These example sentences are selected automatically from various online news sources to reflect current usage of the word 'ward.' Views expressed in the examples do not represent the opinion of Merriam-Webster or its editors. Send us feedback.

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First Known Use of ward

Noun

before the 12th century, in the meaning defined at sense 1a

Verb

before the 12th century, in the meaning defined at sense 1

History and Etymology for ward

Noun

Middle English, from Old English weard & Anglo-French warde, garde, of Germanic origin; akin to Old High German warta act of watching, Old English warian to beware of, guard, wær careful — more at guard, wary

Verb

Middle English, from Old English weardian & Anglo-French warder, garder, of Germanic origin; akin to Old High German wartēn to watch, Old Norse vartha to guard, Old English weard ward

Adjective suffix

-ward from Middle English, from Old English -weard; akin to Old High German -wart, -wert -ward, Latin vertere to turn; -wards from -wards, adverb suffix — more at worth

Adverb suffix

-ward from Middle English, from Old English -weard, from -weard, adjective suffix; -wards from Middle English, from Old English -weardes, genitive singular neuter of -weard, adjective suffix

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Dictionary Entries near ward

warcraft

war crime

war cry

ward

-ward

Ward

wardable

Statistics for ward

Last Updated

13 May 2019

Look-up Popularity

Time Traveler for ward

The first known use of ward was before the 12th century

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More Definitions for ward

ward

noun

English Language Learners Definition of ward

: a section in a hospital for patients needing a particular kind of care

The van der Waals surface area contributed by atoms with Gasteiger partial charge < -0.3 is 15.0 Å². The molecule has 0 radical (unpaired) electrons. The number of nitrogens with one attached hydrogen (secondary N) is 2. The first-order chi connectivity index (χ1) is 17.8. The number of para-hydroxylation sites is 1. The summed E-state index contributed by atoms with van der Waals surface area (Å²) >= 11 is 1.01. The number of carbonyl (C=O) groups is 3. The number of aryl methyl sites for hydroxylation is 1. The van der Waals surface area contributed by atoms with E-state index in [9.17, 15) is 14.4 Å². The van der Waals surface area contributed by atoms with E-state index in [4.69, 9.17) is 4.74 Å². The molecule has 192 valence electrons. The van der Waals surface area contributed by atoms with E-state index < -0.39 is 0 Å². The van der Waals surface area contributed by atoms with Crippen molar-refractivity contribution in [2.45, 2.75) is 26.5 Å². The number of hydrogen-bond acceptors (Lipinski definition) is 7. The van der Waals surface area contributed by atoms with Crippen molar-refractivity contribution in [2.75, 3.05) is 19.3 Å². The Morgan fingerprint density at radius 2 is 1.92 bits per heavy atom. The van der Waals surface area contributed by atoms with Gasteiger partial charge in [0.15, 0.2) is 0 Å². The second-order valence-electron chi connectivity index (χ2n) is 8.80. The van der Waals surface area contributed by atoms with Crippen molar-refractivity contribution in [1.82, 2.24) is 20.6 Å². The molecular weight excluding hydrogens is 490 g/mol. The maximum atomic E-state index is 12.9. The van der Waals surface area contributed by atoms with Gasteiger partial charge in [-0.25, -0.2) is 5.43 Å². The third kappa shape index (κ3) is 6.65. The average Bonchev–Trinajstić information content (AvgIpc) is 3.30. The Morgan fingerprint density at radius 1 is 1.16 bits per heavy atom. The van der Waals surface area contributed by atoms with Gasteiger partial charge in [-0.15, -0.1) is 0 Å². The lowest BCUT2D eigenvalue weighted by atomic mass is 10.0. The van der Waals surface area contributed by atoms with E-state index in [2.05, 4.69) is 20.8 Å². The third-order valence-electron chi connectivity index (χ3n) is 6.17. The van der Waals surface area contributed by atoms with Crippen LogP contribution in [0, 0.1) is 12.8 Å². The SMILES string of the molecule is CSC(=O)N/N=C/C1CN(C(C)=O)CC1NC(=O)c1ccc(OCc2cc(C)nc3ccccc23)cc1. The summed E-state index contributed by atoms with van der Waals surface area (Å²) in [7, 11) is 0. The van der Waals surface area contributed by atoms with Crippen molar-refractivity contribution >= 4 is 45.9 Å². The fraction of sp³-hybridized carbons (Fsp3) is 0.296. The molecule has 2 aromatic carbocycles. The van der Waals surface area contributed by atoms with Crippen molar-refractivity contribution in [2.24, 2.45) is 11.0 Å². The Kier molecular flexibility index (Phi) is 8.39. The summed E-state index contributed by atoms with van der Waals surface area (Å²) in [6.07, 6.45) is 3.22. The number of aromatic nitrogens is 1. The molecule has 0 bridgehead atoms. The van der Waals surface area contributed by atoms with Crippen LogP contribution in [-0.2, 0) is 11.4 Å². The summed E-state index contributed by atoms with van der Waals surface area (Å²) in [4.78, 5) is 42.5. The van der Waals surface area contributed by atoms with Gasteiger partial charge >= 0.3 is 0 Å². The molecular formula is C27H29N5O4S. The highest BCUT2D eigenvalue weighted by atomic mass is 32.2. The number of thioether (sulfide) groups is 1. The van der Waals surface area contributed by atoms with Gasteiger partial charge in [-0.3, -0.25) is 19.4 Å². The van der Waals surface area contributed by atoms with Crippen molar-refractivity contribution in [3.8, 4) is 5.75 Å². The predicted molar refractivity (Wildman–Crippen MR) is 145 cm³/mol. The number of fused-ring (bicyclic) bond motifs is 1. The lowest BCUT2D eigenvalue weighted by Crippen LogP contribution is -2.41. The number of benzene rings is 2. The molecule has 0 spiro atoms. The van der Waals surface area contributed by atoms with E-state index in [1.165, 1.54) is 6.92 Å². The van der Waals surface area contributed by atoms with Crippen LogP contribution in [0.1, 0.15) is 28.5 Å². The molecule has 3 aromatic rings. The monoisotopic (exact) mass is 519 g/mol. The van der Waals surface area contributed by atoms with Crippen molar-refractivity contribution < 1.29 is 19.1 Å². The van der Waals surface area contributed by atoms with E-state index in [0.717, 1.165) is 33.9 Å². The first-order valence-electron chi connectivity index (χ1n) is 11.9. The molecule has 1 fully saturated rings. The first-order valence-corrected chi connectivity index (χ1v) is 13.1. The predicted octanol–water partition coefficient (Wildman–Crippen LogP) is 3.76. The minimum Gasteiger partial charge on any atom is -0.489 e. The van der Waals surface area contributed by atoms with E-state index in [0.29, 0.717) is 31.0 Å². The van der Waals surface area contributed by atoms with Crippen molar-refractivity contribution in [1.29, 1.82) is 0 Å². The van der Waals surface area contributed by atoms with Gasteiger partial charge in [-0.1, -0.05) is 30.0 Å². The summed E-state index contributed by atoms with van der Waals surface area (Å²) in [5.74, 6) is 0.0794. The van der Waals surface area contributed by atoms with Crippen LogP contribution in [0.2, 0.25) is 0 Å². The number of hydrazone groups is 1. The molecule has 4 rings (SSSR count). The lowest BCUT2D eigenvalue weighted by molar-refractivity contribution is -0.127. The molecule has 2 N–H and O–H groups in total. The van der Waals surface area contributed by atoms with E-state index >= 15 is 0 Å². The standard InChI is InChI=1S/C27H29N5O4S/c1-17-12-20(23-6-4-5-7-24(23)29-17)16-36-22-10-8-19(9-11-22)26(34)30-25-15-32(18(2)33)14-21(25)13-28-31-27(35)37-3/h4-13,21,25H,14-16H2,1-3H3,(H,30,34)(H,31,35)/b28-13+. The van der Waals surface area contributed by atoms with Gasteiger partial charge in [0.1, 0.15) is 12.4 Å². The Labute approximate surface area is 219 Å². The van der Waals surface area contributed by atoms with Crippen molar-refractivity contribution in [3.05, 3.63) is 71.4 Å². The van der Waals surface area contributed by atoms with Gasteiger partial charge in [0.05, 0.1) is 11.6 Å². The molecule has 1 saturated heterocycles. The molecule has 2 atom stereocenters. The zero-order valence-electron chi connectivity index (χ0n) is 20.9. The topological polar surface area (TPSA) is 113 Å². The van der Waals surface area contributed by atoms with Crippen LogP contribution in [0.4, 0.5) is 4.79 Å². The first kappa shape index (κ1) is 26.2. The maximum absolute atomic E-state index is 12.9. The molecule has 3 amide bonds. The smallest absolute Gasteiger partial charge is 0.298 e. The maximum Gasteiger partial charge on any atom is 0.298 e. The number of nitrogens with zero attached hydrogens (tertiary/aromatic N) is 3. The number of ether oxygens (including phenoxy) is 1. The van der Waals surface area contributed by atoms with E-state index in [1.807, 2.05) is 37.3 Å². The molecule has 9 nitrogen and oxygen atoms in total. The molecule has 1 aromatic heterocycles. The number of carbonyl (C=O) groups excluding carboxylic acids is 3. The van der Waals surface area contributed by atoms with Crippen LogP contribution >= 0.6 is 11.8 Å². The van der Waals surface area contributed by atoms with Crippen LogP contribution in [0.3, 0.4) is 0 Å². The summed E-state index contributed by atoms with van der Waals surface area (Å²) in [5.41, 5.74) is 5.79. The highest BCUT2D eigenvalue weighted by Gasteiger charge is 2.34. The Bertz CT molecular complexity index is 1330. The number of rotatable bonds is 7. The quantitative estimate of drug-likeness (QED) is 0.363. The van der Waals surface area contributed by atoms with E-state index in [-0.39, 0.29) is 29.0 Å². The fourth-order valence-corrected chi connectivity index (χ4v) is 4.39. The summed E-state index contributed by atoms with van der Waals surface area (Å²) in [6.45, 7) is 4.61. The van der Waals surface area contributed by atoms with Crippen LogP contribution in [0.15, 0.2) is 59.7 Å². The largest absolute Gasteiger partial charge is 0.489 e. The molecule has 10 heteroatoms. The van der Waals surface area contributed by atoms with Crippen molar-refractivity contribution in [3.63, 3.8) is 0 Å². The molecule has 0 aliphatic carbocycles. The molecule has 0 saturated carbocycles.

US : a section in a prison
: one of the sections into which a city or town is divided for the purposes of an election

ward

noun
\ ˈwȯrd How to pronounce ward (audio) \

Kids Definition of ward

 (Entry 1 of 4)

1 : a large room in a hospital where a number of patients often needing similar treatment are cared for
2 : one of the parts into which a town or city is divided for management
3 : a person under the protection of a guardian

ward

verb
warded; warding

Kids Definition of ward (Entry 2 of 4)

: to avoid being hit or affected by Wear a sweater to ward off the cold.
\ wərd\
variants: also -wards \ wərdz \

Kids Definition of -ward

 (Entry 1 of 4)

1 : that moves, faces, or is pointed toward windward
2 : that is found in the direction of
variants: or -wards

Kids Definition of -ward (Entry 2 of 4)

1 : in a specified direction upward
2 : toward a specified place

ward

noun
\ ˈwȯ(ə)rd How to pronounce ward (audio) \

Medical Definition of ward

: a division in a hospital especially : a large room in a hospital where a number of patients often requiring similar treatment are accommodated a diabetic ward

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ward

noun
\ ˈwȯrd How to pronounce ward (audio) \

Legal Definition of ward

1 : a division of a city for representative, electoral, or administrative purposes
2a : a person who by reason of incapacity (as minority or incompetency) is under the control of a guardian
b : a person who by reason of incapacity is under the protection of a court either directly or through a guardian appointed by the court

called also ward of the court

— compare interdict

Other Words from ward

wardship noun

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More from Merriam-Webster on ward

Rhyming Dictionary: Words that rhyme with ward

Thesaurus: All synonyms and antonyms for ward

Spanish Central: Translation of ward

Nglish: Translation of ward for Spanish Speakers

Britannica English: Translation of ward for Arabic Speakers

Comments on ward